Culloden Moor was the site of the last major battle fought on the British mainland. The battle took place in the north of Scotland on April 16, 1746 and its outcome ended the Jacobite uprising of 1745. The Jacobites had hopes of restoring the exiled Stuart dynasty to the throne of Britain, but those hopes were dashed that April day on the bloody field of battle. The army of Prince Charles Edward Stuart, “Bonnie Prince Charlie,” was crushed by government forces led by the Duke of Cumberland. The battle took less than an hour but its repercussions would be felt for years to come. The brutal measures imposed after the battle brought to end the distinctive way of life and culture of the highland peoples of Scotland.
A discussion of the politics and motives for the battle will not be found here. Instead our focus will turn to one of the battles participants, James Reid.
Reid was one of several pipers who played at the battle. He was captured along with 558 men by Cumberland’s troops and taken to England. There James was put on trial and accused of high treason against the English Crown. Piper Reid claimed that he was innocent because he did not have a gun or a sword. He said that the only thing he did that day on the battlefield was play the bagpipe.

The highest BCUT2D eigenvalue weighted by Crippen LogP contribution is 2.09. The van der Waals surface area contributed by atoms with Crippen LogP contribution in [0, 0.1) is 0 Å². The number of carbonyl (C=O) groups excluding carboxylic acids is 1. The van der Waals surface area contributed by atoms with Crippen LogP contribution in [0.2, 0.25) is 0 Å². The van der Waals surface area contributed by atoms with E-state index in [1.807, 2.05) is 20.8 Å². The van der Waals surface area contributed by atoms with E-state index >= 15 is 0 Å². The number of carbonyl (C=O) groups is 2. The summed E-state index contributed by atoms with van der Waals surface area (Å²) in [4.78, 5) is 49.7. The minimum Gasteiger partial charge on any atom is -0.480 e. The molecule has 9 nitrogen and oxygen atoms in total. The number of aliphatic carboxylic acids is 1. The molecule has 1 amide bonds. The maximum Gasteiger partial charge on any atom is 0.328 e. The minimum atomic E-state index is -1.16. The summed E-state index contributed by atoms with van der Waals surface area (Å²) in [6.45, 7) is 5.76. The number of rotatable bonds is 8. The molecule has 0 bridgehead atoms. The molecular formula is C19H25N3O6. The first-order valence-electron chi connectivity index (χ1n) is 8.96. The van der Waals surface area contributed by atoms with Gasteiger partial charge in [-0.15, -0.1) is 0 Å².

After some deliberation the judges had a different opinion on the matter. They said that a highland regiment never marched to war without a piper at its head. Therefore, in the eyes of the law, the bagpipe was an instrument of war. James Reid was condemned and subsequently hanged then drawn and quartered.
The decision of those judges has echoed down through the generations. It was the first recoded occasion that a musical instrument was officially declared a weapon of war. For hundreds of years and many conflicts to come the bagpipes, when listed among the items captured in combat, was counted among rifles, sabers, and munitions. It is interesting to note that bugles and drums were recorded as musical instruments, where the bagpipe ranked among the lists of weapons. This continued through the Great War. Perhaps a fitting place for the pipes, but a tragic legacy for the piper James Ried who played at the last bloody battle of the Jacobites on Culloden Moor.
* Set of two drone bagpipes found on the battlefield and currently on display at the Culloden Moor Battlefield museum. Original owner, piper, of the set unknown.